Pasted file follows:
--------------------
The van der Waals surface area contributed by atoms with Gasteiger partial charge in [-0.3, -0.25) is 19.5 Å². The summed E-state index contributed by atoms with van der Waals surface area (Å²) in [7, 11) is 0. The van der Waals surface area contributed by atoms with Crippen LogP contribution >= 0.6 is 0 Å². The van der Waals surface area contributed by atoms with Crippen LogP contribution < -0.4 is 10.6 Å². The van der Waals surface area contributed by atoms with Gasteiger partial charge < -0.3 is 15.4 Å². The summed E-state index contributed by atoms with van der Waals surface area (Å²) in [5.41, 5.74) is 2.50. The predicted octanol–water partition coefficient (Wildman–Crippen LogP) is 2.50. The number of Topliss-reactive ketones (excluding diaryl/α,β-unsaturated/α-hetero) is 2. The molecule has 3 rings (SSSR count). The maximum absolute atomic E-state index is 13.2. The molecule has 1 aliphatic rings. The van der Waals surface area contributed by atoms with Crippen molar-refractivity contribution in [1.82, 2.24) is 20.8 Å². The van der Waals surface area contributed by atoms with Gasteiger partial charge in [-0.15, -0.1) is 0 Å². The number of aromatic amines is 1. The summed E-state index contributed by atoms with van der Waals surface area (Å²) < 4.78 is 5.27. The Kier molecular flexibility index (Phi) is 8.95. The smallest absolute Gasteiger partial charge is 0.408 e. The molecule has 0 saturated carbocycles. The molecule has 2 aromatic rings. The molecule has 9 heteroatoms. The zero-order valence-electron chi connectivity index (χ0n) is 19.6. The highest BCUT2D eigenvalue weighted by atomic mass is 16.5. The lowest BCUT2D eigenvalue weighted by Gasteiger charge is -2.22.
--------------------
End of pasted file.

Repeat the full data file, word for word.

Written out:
The van der Waals surface area contributed by atoms with Gasteiger partial charge in [-0.3, -0.25) is 19.5 Å². The summed E-state index contributed by atoms with van der Waals surface area (Å²) in [7, 11) is 0. The van der Waals surface area contributed by atoms with Crippen LogP contribution >= 0.6 is 0 Å². The van der Waals surface area contributed by atoms with Crippen LogP contribution < -0.4 is 10.6 Å². The van der Waals surface area contributed by atoms with Gasteiger partial charge < -0.3 is 15.4 Å². The summed E-state index contributed by atoms with van der Waals surface area (Å²) in [5.41, 5.74) is 2.50. The predicted octanol–water partition coefficient (Wildman–Crippen LogP) is 2.50. The number of Topliss-reactive ketones (excluding diaryl/α,β-unsaturated/α-hetero) is 2. The molecule has 3 rings (SSSR count). The maximum absolute atomic E-state index is 13.2. The molecule has 1 aliphatic rings. The van der Waals surface area contributed by atoms with Crippen molar-refractivity contribution in [1.82, 2.24) is 20.8 Å². The van der Waals surface area contributed by atoms with Gasteiger partial charge in [-0.15, -0.1) is 0 Å². The number of aromatic amines is 1. The summed E-state index contributed by atoms with van der Waals surface area (Å²) < 4.78 is 5.27. The Kier molecular flexibility index (Phi) is 8.95. The smallest absolute Gasteiger partial charge is 0.408 e. The molecule has 0 saturated carbocycles. The molecule has 2 aromatic rings. The molecule has 9 heteroatoms. The zero-order valence-electron chi connectivity index (χ0n) is 19.6. The highest BCUT2D eigenvalue weighted by atomic mass is 16.5. The lowest BCUT2D eigenvalue weighted by Gasteiger charge is -2.22.